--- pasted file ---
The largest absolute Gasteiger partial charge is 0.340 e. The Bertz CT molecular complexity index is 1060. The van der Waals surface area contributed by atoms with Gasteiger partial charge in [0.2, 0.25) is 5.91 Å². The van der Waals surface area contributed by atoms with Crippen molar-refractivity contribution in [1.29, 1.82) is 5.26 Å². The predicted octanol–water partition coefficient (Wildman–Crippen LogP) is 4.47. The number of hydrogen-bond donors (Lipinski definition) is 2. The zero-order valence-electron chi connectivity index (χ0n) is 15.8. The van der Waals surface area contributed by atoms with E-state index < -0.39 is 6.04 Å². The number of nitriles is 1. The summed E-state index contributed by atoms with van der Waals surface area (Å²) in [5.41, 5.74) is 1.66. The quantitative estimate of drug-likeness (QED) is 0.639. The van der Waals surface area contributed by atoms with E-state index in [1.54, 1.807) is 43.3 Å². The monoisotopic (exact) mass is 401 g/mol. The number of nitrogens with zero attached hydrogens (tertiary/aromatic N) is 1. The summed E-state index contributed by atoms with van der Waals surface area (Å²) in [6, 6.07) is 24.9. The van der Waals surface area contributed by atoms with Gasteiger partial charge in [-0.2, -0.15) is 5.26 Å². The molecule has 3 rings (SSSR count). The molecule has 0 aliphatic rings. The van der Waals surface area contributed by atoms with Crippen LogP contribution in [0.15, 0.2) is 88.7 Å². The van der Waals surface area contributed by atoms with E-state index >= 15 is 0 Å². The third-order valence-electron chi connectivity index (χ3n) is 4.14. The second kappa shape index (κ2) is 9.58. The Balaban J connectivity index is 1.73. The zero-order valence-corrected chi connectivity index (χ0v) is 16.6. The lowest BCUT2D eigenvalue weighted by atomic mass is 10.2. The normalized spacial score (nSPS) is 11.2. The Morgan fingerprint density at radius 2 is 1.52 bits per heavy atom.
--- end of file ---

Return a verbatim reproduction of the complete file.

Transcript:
The largest absolute Gasteiger partial charge is 0.340 e. The Bertz CT molecular complexity index is 1060. The van der Waals surface area contributed by atoms with Gasteiger partial charge in [0.2, 0.25) is 5.91 Å². The van der Waals surface area contributed by atoms with Crippen molar-refractivity contribution in [1.29, 1.82) is 5.26 Å². The predicted octanol–water partition coefficient (Wildman–Crippen LogP) is 4.47. The number of hydrogen-bond donors (Lipinski definition) is 2. The zero-order valence-electron chi connectivity index (χ0n) is 15.8. The van der Waals surface area contributed by atoms with E-state index < -0.39 is 6.04 Å². The number of nitriles is 1. The summed E-state index contributed by atoms with van der Waals surface area (Å²) in [5.41, 5.74) is 1.66. The quantitative estimate of drug-likeness (QED) is 0.639. The van der Waals surface area contributed by atoms with E-state index in [1.54, 1.807) is 43.3 Å². The monoisotopic (exact) mass is 401 g/mol. The number of nitrogens with zero attached hydrogens (tertiary/aromatic N) is 1. The summed E-state index contributed by atoms with van der Waals surface area (Å²) in [6, 6.07) is 24.9. The van der Waals surface area contributed by atoms with Gasteiger partial charge in [-0.2, -0.15) is 5.26 Å². The molecule has 3 rings (SSSR count). The molecule has 0 aliphatic rings. The van der Waals surface area contributed by atoms with Crippen LogP contribution in [0.15, 0.2) is 88.7 Å². The van der Waals surface area contributed by atoms with E-state index >= 15 is 0 Å². The third-order valence-electron chi connectivity index (χ3n) is 4.14. The second kappa shape index (κ2) is 9.58. The Balaban J connectivity index is 1.73. The zero-order valence-corrected chi connectivity index (χ0v) is 16.6. The lowest BCUT2D eigenvalue weighted by atomic mass is 10.2. The normalized spacial score (nSPS) is 11.2. The Morgan fingerprint density at radius 2 is 1.52 bits per heavy atom.